London, Jan 15 (ANI): Female crickets fall for the higher-pitched and louder songs sung by younger males, suggests a study.
The study has challenged a well-established theory that females prefer older males because their longevity shows they have good genes, reports New Scientist.
Luke Verburgt of the University of Pretoria, South Africa and colleagues recorded the mating songs of the 25 male field crickets (Gryllus bimaculatus), when they were young (10 to 12 days old) and older (48 to 50 days old).
They analysed the songs' traits, the length of the syllables and the song's frequency and found that nearly all the traits changed with age.
Meanwhile, to test if females preferred the older or younger songs, the scientists used software to mix recordings and create 'average' old and young songs.
Two speakers were then placed on opposite sides of a box and simultaneously played the average songs to 21 females four times.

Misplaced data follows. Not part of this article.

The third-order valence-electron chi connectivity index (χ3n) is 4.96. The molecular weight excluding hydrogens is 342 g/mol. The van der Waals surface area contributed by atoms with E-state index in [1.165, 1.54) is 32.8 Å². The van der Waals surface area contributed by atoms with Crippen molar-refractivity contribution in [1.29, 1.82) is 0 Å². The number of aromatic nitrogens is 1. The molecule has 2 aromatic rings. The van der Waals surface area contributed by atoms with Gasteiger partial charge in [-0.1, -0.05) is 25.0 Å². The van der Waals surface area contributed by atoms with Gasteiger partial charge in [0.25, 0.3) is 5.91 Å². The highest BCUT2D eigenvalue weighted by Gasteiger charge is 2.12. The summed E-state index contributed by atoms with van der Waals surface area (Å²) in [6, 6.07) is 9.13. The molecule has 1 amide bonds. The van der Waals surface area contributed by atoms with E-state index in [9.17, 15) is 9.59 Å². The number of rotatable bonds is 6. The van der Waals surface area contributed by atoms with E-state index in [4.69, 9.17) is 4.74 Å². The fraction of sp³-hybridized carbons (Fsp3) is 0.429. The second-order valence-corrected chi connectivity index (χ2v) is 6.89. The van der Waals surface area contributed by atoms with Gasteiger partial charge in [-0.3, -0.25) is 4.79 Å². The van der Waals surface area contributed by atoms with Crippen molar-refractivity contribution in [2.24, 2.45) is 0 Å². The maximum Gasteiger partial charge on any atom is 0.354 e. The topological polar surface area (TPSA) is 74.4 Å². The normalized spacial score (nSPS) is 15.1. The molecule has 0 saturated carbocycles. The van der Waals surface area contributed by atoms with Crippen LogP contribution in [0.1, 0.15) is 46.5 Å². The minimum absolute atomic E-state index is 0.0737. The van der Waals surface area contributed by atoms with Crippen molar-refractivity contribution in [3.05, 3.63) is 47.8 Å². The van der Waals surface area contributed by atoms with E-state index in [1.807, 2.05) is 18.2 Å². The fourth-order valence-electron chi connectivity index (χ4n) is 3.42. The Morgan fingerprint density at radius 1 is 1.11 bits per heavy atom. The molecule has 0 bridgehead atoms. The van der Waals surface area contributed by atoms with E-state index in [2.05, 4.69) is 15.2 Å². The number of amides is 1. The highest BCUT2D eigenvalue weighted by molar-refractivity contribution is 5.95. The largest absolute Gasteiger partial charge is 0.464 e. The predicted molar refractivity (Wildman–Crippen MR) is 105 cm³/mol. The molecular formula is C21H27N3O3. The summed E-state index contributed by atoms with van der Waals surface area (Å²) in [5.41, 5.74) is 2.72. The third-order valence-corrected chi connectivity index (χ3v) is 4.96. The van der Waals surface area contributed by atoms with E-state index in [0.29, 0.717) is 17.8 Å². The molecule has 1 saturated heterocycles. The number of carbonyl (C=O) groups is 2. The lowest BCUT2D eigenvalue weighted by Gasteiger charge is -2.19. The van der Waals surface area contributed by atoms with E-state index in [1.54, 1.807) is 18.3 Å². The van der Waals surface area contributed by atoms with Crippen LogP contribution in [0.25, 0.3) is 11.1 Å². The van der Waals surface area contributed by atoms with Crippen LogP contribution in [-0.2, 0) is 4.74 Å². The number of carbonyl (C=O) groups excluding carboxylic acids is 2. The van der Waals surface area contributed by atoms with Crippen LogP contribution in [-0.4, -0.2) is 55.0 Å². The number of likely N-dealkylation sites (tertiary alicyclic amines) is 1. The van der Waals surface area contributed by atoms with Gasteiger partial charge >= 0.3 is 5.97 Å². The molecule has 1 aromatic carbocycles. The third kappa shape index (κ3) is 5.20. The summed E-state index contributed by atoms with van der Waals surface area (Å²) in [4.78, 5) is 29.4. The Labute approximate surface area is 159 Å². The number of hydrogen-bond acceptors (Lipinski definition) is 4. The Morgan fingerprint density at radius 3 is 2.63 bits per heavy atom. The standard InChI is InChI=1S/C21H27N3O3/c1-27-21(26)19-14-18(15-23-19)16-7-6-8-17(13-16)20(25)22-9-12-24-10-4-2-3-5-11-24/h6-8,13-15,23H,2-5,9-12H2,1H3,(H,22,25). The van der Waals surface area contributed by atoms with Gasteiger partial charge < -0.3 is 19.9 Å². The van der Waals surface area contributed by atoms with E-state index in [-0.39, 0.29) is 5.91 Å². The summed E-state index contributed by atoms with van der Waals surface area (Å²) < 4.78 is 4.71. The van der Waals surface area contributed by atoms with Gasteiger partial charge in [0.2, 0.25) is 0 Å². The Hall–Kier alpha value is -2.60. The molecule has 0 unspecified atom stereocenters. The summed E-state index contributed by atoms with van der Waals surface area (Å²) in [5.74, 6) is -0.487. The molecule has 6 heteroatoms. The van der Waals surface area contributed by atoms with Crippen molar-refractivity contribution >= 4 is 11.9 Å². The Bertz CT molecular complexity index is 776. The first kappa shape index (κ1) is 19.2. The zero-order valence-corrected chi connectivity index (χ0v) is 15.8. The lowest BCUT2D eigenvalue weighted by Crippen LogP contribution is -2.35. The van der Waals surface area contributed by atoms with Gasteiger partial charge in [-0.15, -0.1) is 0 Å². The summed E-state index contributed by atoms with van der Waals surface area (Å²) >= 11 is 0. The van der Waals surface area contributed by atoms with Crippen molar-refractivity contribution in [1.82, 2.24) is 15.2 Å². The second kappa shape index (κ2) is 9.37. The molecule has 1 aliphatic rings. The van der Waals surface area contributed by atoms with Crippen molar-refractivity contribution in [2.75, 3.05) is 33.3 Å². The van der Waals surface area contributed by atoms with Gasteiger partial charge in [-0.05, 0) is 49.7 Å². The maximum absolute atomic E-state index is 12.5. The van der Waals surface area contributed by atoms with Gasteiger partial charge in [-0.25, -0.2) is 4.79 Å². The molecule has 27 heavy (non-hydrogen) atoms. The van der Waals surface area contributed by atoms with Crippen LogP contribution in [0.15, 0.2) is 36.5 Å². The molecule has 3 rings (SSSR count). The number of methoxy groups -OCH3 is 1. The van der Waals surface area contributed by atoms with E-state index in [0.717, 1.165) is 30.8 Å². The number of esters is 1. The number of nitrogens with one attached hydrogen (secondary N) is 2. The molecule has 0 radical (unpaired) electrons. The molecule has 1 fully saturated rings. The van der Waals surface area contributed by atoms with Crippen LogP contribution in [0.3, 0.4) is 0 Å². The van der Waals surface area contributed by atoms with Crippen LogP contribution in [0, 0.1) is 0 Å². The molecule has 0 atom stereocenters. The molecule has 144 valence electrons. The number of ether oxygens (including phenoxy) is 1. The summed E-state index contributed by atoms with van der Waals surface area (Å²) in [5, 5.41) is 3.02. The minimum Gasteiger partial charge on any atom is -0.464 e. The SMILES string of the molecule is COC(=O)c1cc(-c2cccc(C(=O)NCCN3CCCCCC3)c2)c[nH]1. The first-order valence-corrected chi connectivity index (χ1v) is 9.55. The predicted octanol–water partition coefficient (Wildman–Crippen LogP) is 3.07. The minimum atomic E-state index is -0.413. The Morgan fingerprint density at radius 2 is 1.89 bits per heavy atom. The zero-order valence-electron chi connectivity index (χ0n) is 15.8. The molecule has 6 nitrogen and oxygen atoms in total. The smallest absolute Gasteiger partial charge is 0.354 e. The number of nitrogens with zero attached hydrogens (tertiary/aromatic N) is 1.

It was found that females chose the young male song a 90 percent of the time.
Verburgt said females probably prefer younger crickets because damage associated with ageing can mutate DNA and reduce sperm quality.
Trish Fleming, a behavioural biologist at Murdoch University in Australia, said, "Sperm ages rapidly and older testes are not as good as younger testes in producing lots of viable sperm."
As a result, younger males are more likely to be capable of fertilising all a female cricket's eggs. (ANI)